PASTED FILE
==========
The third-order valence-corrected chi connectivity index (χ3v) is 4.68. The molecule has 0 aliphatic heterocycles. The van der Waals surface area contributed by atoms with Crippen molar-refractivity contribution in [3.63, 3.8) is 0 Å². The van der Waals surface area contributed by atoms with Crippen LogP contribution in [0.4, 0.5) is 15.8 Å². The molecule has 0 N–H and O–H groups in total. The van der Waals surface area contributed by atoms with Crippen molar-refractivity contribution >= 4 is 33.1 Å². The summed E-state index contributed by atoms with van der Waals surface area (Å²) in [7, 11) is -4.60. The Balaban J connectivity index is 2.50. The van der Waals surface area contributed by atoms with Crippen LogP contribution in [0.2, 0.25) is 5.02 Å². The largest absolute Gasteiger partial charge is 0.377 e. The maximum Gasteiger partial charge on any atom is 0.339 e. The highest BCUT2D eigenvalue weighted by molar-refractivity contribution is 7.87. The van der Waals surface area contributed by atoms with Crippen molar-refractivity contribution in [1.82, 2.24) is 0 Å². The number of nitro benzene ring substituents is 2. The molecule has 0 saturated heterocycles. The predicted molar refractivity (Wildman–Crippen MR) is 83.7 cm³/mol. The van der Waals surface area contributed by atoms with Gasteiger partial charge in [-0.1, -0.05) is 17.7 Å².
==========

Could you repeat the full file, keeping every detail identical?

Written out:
The third-order valence-corrected chi connectivity index (χ3v) is 4.68. The molecule has 0 aliphatic heterocycles. The van der Waals surface area contributed by atoms with Crippen molar-refractivity contribution in [3.63, 3.8) is 0 Å². The van der Waals surface area contributed by atoms with Crippen LogP contribution in [0.4, 0.5) is 15.8 Å². The molecule has 0 N–H and O–H groups in total. The van der Waals surface area contributed by atoms with Crippen molar-refractivity contribution >= 4 is 33.1 Å². The summed E-state index contributed by atoms with van der Waals surface area (Å²) in [7, 11) is -4.60. The Balaban J connectivity index is 2.50. The van der Waals surface area contributed by atoms with Crippen LogP contribution in [0.2, 0.25) is 5.02 Å². The largest absolute Gasteiger partial charge is 0.377 e. The maximum Gasteiger partial charge on any atom is 0.339 e. The highest BCUT2D eigenvalue weighted by molar-refractivity contribution is 7.87. The van der Waals surface area contributed by atoms with Crippen molar-refractivity contribution in [1.82, 2.24) is 0 Å². The number of nitro benzene ring substituents is 2. The molecule has 0 saturated heterocycles. The predicted molar refractivity (Wildman–Crippen MR) is 83.7 cm³/mol. The van der Waals surface area contributed by atoms with Gasteiger partial charge in [-0.1, -0.05) is 17.7 Å².